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Last updated on 08.08.2022 at 13:26

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CSOs report new wave of oppression against human rights defenders and civil society

CSOs report new wave of oppression against human rights defenders and civil society

CHRI reported that there had been an intensification in the Iranian authorities’ crackdown on dissent in the month since the intelligence chief of the Iranian military’s Islamic Revolutionary Corps (IRC) was replaced; Iranian authorities sentenced five prominent human rights defenders to prison for attempting to file a legal complaint against government agencies and officials for mismanagement of the Covid-19 crisis; CSOs draw attention to trend by authorities to repeatedly sentence and imprison women human rights defenders in a revolving prison door that will never let them be free; civil society organisations released a joint statement condemning and calling for the release of LGBTIQ+ activist Zahra Sedighi-Hamadani, known as Sareh, who has been in detention since October 2021

General Update

On 15th July 2022, the UN Special Rapporteur on the situation of human rights in the Islamic Republic of Iran, Javaid Rehman, hailed the conviction of an Iranian official by a Swedish court for his involvement in summary executions and enforced disappearances against political dissidents in 1988. Hamid Nouri was arrested at a Stockholm airport in 2019 and charged with war crimes linked to the mass execution and torture of political prisoners in Iran in 1988 on the basis of an order issued by then Supreme Leader of Iran, Ayatollah Khomeini. In Iran, Nouri had served as a prosecutor and prison official. Civil society organisations estimate that several thousand political prisoners were executed during his tenure. In this historic verdict, the court found Hamid Nouri guilty of war crimes and murder and sentenced him to life in prison.

Commenting on Sweden’s decision to invoke the principle of universal jurisdiction to allow its courts to try a person on serious charges, such as war crimes or murder, regardless of where the alleged offences took place, the UN Special Rapporteur stated: 

“I urge other States to take on similar investigation and prosecution of serious human rights violations in Iran using principles of universal jurisdiction. There is a serious accountability gap for past and present gross violations of human rights law, and national courts in other States play a fundamental role in filling that gap”.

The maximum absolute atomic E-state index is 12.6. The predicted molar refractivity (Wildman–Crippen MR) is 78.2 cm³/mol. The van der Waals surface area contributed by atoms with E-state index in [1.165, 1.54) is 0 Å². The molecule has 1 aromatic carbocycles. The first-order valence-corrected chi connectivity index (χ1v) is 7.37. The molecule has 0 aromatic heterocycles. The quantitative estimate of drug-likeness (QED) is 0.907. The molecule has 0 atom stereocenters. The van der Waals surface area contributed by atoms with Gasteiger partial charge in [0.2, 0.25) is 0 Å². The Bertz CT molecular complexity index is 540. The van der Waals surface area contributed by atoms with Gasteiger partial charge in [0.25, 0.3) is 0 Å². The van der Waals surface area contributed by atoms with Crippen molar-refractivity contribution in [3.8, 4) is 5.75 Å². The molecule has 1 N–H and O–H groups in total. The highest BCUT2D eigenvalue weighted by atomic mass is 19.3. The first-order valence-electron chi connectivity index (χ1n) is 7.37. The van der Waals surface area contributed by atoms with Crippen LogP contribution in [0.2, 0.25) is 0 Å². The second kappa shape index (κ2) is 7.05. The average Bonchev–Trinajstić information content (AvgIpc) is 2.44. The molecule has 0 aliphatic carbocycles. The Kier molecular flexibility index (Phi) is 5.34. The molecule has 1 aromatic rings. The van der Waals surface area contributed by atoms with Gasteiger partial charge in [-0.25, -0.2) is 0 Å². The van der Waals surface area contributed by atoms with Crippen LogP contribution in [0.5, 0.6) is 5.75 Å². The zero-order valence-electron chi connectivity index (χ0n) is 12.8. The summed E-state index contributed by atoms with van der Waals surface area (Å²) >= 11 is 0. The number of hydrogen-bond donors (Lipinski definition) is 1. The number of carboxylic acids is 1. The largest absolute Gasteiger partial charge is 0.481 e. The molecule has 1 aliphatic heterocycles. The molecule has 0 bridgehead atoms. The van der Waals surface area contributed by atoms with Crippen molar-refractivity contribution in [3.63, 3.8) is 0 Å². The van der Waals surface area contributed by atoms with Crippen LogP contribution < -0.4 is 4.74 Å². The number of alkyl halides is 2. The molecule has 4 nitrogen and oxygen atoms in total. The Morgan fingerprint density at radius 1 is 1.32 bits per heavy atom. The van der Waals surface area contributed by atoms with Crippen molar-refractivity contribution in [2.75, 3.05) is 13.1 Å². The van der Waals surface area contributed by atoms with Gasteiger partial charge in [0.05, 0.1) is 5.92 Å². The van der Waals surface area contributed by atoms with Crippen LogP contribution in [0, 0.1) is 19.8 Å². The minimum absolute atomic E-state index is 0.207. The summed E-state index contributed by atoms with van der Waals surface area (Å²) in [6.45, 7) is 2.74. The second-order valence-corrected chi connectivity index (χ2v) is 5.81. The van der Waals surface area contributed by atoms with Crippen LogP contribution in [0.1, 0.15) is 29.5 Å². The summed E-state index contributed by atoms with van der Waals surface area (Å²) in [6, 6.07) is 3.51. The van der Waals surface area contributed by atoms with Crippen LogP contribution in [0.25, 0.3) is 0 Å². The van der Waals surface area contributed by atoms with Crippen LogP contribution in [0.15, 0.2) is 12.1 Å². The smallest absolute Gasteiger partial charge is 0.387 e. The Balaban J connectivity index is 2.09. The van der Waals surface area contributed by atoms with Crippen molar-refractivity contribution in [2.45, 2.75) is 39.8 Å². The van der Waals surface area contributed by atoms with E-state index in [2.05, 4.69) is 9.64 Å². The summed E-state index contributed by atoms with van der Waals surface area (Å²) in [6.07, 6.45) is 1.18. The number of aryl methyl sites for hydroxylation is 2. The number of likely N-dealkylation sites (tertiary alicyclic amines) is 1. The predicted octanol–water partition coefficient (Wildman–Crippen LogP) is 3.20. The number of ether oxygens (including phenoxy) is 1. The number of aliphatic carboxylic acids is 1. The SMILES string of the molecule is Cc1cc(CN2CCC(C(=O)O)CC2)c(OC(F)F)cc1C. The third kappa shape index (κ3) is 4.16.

This comment was echoed by the Executive Director of the Centre for Human Rights in Iran (CHRI), Hadi Ghaemi, who stated: 

“This trial and conviction are historic because for the first time in 43 years, since the inception of the Islamic Republic, an Iranian official has been held accountable for mass atrocities. Unlike thousands of political prisoners who were executed without due process based on their religious and political beliefs in Iran in 1988, Hamid was tried in a democratic country through a fair and lengthy judicial process that granted him every avenue to prepare a thorough defense”.

Association

Furthermore, between 9th and 11th July 2022, the authorities arrested reformist critic Mostafa Tajzadeh and three film directors: Mohammad Rasoulof, Mostafa Al-Ahmad, and Jafar Panahi. The state-run Islamic Republic News Agency (IRNA) accused Rasoulof and Al-Ahmad of collecting signatures for a letter of support for protestors who had demanded accountability after a building collapsed in the city of Abadan in Khuzestan province on 23rd May 2022, resulting in more than 40 deaths. The authorities have prosecuted Rasoulof, an award-winning filmmaker and outspoken critic, for his work on several occasions. Most recently in 2020, a court sentenced him to one year in prison and a two-year ban on making films on the charge of “propaganda against the system” for the content of his movies.